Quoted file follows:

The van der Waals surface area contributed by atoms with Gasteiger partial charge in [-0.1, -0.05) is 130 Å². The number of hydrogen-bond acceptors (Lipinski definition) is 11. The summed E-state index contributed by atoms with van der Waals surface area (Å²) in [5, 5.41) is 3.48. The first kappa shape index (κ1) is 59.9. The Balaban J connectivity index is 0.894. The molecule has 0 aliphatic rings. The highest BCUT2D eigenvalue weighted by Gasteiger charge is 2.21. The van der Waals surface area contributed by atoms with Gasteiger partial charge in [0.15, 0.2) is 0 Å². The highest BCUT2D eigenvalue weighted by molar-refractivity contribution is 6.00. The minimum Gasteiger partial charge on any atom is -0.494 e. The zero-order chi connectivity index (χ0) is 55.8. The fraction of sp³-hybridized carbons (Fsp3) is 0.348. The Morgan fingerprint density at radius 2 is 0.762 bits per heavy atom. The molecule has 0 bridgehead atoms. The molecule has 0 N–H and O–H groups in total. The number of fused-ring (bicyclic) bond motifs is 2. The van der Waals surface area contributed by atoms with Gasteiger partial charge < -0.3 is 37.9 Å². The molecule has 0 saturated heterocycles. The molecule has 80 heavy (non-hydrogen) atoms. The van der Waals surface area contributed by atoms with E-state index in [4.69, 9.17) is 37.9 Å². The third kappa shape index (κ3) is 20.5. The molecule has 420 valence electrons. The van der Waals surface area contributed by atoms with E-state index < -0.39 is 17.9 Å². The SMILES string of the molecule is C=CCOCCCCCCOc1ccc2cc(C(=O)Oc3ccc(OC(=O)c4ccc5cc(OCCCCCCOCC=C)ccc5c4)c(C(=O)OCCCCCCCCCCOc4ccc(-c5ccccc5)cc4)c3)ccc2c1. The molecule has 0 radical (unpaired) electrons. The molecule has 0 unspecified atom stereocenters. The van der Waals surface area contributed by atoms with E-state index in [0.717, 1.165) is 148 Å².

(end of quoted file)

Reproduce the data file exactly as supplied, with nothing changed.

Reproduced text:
The van der Waals surface area contributed by atoms with Gasteiger partial charge in [-0.1, -0.05) is 130 Å². The number of hydrogen-bond acceptors (Lipinski definition) is 11. The summed E-state index contributed by atoms with van der Waals surface area (Å²) in [5, 5.41) is 3.48. The first kappa shape index (κ1) is 59.9. The Balaban J connectivity index is 0.894. The molecule has 0 aliphatic rings. The highest BCUT2D eigenvalue weighted by Gasteiger charge is 2.21. The van der Waals surface area contributed by atoms with Gasteiger partial charge in [0.15, 0.2) is 0 Å². The highest BCUT2D eigenvalue weighted by molar-refractivity contribution is 6.00. The minimum Gasteiger partial charge on any atom is -0.494 e. The zero-order chi connectivity index (χ0) is 55.8. The fraction of sp³-hybridized carbons (Fsp3) is 0.348. The Morgan fingerprint density at radius 2 is 0.762 bits per heavy atom. The molecule has 0 bridgehead atoms. The molecule has 0 N–H and O–H groups in total. The number of fused-ring (bicyclic) bond motifs is 2. The van der Waals surface area contributed by atoms with Gasteiger partial charge < -0.3 is 37.9 Å². The molecule has 0 saturated heterocycles. The molecule has 80 heavy (non-hydrogen) atoms. The van der Waals surface area contributed by atoms with E-state index in [4.69, 9.17) is 37.9 Å². The third kappa shape index (κ3) is 20.5. The molecule has 420 valence electrons. The van der Waals surface area contributed by atoms with E-state index < -0.39 is 17.9 Å². The SMILES string of the molecule is C=CCOCCCCCCOc1ccc2cc(C(=O)Oc3ccc(OC(=O)c4ccc5cc(OCCCCCCOCC=C)ccc5c4)c(C(=O)OCCCCCCCCCCOc4ccc(-c5ccccc5)cc4)c3)ccc2c1. The molecule has 0 radical (unpaired) electrons. The molecule has 0 unspecified atom stereocenters. The van der Waals surface area contributed by atoms with E-state index in [0.717, 1.165) is 148 Å².